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Themes of Advent: Love

Tomorrow starts the fourth weekend of Advent.For those unfamiliar with the tradition, Advent is a season of anticipation of the coming of Jesus Christ. Just as we prepare to celebrate the Incarnation, the birth of baby Jesus, on Christmas, so we also turn our hearts, minds, and spirits towards His Second Coming. We look back in remembrance and forward in hope. Each of the four weeks leading up to Christmas carries a different theme, and today we’re going to look at the fourth one: Love.

I’ve written about love plenty of times. For a quick summary, I believe deeply in the power of love. However, I think our modern ideas about love are far too shallow. We use the same word to describe how I feel about my wife and how I feel about cheeseburgers. Our tendency to hyperbolize (I LOVE that sweater, that concert was EPIC!) has left us with little room in our vernacular to express truly awe-inspiring experiences.

In addition, when we do think about love as an interpersonal experience, we tend to narrow it down to the heady, effervescent feelings of early romance. We talk about the magic of being “in love,” and marriages tend to dissolve once one of both of the partners stop feeling this manic infatuation with their spouse.

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This is not a fair idea of love. Advent calls us to a different concept of love.

Imagine, if you will, that your life is absolutely perfect in every way. You never suffer, you are in a wonderful relationship, and nothing goes against your will. The image you have in your mind is but a taste of the Trinity before creation. God existed in absolute perfection, and He decided to create humanity to share in this perfection with Him.

For the parents reading this, our love for our children is a faint echo of how deeply God loves us. He loves all of humanity with that love. Even when we turned our backs on Him, He continued to love us.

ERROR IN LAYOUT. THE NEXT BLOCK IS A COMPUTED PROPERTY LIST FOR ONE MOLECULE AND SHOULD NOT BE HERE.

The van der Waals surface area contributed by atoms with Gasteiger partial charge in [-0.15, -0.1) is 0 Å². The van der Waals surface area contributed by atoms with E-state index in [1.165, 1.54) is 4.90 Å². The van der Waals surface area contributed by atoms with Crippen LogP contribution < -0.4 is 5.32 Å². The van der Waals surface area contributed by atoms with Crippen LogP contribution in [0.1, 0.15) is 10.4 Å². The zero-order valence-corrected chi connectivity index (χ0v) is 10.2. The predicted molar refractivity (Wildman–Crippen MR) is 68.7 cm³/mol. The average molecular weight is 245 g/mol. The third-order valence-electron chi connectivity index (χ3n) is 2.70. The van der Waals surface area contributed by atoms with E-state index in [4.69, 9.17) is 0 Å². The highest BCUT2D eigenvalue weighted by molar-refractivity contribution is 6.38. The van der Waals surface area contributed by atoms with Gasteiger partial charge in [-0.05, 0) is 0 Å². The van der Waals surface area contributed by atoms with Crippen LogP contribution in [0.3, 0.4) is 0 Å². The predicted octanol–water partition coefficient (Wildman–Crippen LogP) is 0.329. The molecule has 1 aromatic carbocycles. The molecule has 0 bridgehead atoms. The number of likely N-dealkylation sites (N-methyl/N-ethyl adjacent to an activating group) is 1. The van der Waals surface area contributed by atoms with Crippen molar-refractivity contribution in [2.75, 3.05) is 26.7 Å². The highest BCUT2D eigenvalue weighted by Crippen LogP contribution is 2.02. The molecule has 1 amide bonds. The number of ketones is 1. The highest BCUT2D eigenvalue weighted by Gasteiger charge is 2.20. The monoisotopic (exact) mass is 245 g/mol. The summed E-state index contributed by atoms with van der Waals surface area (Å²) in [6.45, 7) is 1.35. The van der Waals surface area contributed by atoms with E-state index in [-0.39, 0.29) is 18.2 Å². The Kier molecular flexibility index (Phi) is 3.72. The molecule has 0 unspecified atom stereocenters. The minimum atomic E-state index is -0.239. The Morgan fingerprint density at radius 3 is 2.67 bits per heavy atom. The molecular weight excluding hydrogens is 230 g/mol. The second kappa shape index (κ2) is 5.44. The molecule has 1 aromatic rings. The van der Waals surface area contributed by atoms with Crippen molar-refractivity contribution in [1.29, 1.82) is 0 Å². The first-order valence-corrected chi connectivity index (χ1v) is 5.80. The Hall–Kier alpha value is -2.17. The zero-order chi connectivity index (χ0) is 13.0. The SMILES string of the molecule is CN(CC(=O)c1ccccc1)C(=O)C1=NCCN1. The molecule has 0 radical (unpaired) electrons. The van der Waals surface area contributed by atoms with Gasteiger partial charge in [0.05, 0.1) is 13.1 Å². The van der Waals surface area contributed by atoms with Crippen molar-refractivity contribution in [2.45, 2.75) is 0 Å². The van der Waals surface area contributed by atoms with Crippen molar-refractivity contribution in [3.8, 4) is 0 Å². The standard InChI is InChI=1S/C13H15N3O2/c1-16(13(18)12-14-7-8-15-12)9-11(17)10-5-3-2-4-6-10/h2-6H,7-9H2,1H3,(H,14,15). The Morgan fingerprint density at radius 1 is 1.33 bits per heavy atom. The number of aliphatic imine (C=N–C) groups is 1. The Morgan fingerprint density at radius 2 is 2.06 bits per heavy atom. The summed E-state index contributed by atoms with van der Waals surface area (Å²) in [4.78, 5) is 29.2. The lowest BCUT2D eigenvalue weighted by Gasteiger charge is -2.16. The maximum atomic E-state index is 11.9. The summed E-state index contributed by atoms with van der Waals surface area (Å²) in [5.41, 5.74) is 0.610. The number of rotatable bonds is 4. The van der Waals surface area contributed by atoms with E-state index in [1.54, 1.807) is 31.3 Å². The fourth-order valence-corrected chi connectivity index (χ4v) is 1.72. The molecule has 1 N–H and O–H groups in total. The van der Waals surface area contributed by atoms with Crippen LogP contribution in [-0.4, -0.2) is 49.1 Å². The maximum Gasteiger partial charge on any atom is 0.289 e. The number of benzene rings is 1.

He loves us so much that He sent His Son into our world to die for us.

This is where we find the heart of love: sacrifice. 

Affection, care, concern, attraction, and intrigue can all be the start of relationships, but it is self-sacrifice that is at the core of love. A parent who gives us sleep to change and feed a baby shows love. A spouse who makes dinner even when he/she is exhausted shows love. A child who spends their allowance on their sibling’s Christmas present shows love.

And this week is all about love. With Christmas only a few days away, it could seem like this week is about presents and food and celebrations, but it’s really about love. It’s about giving up something that we want, whether sleep or time or objects, so that others can be better off. Our culture has given us a great opportunity to show those around us how much we love them. So, let’s do it!

This weekend, try to find new ways to show your love. Stretch yourself, go out of your comfort zone. If you are not one who verbalizes your feelings a lot, just telling someone that you love them can be incredibly powerful. If your spouse does most of the housework, pitch in and lend a hand, even at the end of a hard workday. If you haven’t seen much of your kids, get down on the ground to play with them.

Love is about showing someone that they are more important to you than you are. If we can spread this kind of love, then perhaps the world will start to change for the better. We are all loved by the Father, the Son, and the Spirit. Everyone is worthy of love. Let’s let the world know that.

Maybe, just maybe, love can win out over selfishness this year.

Maybe.

Blessings

Themes of Advent: Joy